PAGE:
England's Euro-winning coach Sarina Wiegman paid a moving tribute to the late Queen Elizabeth II saying it was she who inspired as "a mother figure for people to seek stability and peace from".
Football, unlike horseracing, the Queen's favourite sport, along with rugby, cricket and golf has shut down completely this weekend as a mark of respect for the monarch who died on Thursday although it has not been universally welcomed.
The royal family is tied to football as Prince William, the Prince of Wales, is president of the Football Association (FA).
Wiegman said the Queen had taken the time to write a letter to her and the players after the Lionesses won the country's first major tournament since the 1966 men's World Cup in July -- both times at Germany's expense.
England's men's coach Gareth Southgate -- who will bid to win the World Cup later this year in Qatar -- said the Queen provided "stability and reassurance in the best and also most difficult of times."
Wiegman -- who guided her native Netherlands to the Euro trophy in 2017 -- said the Queen had been an inspiration to all.
"This summer she (the Queen) took the time to write to me and my players congratulating us for our success," said 52-year-old Wiegman.
"In that letter she called us an 'inspiration for girls and women'.
"It is you, your Majesty, who was the inspiration with your unrelenting work ethic, leadership, dignity and kindness.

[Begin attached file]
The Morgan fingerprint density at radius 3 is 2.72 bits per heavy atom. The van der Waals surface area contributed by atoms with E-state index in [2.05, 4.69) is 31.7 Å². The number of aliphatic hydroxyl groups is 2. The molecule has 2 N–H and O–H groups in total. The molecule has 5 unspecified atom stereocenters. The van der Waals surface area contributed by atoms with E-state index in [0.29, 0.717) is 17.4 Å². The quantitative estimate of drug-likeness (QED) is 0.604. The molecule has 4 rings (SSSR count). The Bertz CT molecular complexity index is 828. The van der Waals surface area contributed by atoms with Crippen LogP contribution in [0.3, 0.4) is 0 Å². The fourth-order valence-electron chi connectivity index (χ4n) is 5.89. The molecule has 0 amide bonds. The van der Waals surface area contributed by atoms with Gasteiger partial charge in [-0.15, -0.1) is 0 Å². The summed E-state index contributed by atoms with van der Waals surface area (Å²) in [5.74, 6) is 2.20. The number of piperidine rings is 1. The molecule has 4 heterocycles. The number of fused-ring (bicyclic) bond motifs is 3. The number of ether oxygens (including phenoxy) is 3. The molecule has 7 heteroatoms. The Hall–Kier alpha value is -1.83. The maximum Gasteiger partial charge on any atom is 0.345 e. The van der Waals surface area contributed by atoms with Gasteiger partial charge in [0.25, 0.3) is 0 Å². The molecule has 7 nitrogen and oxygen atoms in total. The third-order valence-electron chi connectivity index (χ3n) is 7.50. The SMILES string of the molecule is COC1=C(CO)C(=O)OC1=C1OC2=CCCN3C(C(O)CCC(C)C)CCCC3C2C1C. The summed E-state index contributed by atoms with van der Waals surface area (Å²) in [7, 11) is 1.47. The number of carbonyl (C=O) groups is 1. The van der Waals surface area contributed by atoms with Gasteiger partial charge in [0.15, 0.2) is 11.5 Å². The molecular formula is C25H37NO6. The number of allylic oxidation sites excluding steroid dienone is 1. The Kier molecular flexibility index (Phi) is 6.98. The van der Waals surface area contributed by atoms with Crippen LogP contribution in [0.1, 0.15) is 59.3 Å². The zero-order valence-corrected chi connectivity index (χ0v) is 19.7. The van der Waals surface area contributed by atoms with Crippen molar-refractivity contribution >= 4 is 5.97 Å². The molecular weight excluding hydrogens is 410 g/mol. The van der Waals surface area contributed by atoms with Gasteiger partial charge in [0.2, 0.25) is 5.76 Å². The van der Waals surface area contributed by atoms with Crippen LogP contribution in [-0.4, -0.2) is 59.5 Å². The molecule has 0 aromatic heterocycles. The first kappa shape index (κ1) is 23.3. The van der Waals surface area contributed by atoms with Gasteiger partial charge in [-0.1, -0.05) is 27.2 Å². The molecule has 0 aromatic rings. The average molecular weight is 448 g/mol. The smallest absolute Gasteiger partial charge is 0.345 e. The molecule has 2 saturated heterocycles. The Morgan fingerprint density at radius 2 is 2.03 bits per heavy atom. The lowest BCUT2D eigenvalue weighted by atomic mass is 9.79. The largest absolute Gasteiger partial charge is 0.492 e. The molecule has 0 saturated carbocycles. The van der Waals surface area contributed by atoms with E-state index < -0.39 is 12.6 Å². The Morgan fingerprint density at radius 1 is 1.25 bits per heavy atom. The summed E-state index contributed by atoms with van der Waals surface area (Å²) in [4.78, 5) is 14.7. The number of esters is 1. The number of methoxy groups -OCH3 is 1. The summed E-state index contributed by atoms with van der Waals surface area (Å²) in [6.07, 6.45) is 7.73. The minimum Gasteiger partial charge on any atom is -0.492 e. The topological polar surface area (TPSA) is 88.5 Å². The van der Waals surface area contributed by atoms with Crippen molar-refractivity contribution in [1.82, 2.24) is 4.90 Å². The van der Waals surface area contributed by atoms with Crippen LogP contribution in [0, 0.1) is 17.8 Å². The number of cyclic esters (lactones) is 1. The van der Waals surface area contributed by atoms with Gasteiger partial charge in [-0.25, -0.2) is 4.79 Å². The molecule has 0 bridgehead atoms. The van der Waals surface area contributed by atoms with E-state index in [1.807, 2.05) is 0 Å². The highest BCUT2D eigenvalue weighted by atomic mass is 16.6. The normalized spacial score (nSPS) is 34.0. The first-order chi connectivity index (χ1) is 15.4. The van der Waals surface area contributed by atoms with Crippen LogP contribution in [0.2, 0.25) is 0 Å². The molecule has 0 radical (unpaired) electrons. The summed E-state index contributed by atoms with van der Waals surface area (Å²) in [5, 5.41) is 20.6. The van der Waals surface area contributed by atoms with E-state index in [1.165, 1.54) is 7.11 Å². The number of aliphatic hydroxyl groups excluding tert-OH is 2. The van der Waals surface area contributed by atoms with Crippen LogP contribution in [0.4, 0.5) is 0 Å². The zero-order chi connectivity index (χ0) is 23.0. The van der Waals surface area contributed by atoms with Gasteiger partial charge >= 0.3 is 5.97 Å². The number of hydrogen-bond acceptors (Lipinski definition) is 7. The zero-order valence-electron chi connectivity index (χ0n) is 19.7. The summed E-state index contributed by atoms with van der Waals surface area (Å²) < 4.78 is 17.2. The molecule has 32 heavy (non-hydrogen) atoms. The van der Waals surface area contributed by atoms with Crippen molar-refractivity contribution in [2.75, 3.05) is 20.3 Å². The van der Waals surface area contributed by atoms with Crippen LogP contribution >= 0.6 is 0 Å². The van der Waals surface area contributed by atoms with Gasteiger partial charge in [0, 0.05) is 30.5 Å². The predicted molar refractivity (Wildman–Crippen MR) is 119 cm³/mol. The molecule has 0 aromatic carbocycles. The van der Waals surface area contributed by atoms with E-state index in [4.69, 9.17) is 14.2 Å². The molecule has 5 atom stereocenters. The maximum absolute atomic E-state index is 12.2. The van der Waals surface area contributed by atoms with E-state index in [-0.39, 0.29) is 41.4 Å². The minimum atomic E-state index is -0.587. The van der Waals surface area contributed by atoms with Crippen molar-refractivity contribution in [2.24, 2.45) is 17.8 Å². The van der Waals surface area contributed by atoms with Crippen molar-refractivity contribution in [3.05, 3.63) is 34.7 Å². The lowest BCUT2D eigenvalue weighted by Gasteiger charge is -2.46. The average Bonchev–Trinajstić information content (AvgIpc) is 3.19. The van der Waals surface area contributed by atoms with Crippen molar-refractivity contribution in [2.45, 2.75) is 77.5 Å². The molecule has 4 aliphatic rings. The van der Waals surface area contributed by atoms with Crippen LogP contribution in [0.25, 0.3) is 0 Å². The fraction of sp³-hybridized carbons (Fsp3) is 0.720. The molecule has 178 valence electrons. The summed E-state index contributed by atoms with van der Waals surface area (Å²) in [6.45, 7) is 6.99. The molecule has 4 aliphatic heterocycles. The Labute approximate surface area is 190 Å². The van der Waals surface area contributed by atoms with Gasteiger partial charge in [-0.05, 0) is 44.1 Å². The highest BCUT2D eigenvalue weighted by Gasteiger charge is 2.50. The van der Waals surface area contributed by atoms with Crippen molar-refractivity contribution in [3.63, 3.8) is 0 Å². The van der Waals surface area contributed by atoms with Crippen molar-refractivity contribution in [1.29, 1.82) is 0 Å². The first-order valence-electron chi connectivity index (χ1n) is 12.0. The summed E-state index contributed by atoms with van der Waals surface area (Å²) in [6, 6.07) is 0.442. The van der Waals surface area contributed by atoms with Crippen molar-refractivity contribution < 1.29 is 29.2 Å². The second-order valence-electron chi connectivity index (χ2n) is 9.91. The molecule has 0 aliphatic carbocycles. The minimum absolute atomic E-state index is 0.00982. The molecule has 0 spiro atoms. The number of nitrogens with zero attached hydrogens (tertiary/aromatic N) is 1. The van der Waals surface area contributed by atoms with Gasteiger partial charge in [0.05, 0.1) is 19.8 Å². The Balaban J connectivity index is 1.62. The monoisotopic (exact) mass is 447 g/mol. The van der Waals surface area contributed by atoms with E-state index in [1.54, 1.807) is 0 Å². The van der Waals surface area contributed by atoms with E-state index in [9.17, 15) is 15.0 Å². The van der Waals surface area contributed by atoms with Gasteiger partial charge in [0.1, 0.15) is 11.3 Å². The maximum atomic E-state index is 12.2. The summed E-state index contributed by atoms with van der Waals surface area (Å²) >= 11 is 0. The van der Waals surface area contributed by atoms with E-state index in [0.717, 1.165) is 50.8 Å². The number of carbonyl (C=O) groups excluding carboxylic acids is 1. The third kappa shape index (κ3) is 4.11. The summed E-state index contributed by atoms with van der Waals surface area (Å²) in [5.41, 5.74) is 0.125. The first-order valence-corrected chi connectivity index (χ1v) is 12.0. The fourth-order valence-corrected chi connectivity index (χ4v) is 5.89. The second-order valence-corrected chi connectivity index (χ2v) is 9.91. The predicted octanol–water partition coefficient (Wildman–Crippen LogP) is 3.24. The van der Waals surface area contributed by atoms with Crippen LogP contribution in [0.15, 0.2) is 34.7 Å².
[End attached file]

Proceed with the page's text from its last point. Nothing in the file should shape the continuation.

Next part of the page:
"The national anthem sung with such respect by my players and staff, served as a reminder of what she meant to the country.
"The words 'send her victorious' - a line written on our shirts, but was also in our hearts.
"My thoughts are with the Royal Family and the whole of the United Kingdom as they come to terms with this tragic news."
Southgate fell agonisingly short of delivering the Euro trophy last year -- his side losing to Italy on penalties -- said the Queen had been a role model for many.
"In remembering and celebrating the life of Her Majesty The Queen, we are also acknowledging her remarkable leadership and lifetime of dignified service," said Southgate.
"Her values, her dignity, her resilience were an exemplar to us all and she has provided us with stability and reassurance in the best and also most difficult of times."
The Football Association has confirmed tributes will be paid during England's Nations League fixture with Germany at Wembley on September 26.
This will include a period of silence before kick-off and the wearing of black armbands.
"The team will have the chance to pay our respects at our fixture with Germany later this month," said Southgate.
"An occasion that will, of course, bring to mind the World Cup final in 1966 and the moment when Her Majesty handed the Jules Rimet (World Cup) trophy to Bobby Moore.
"As Wembley and the country falls silent, I will think of that and her 70 years of impeccable duty."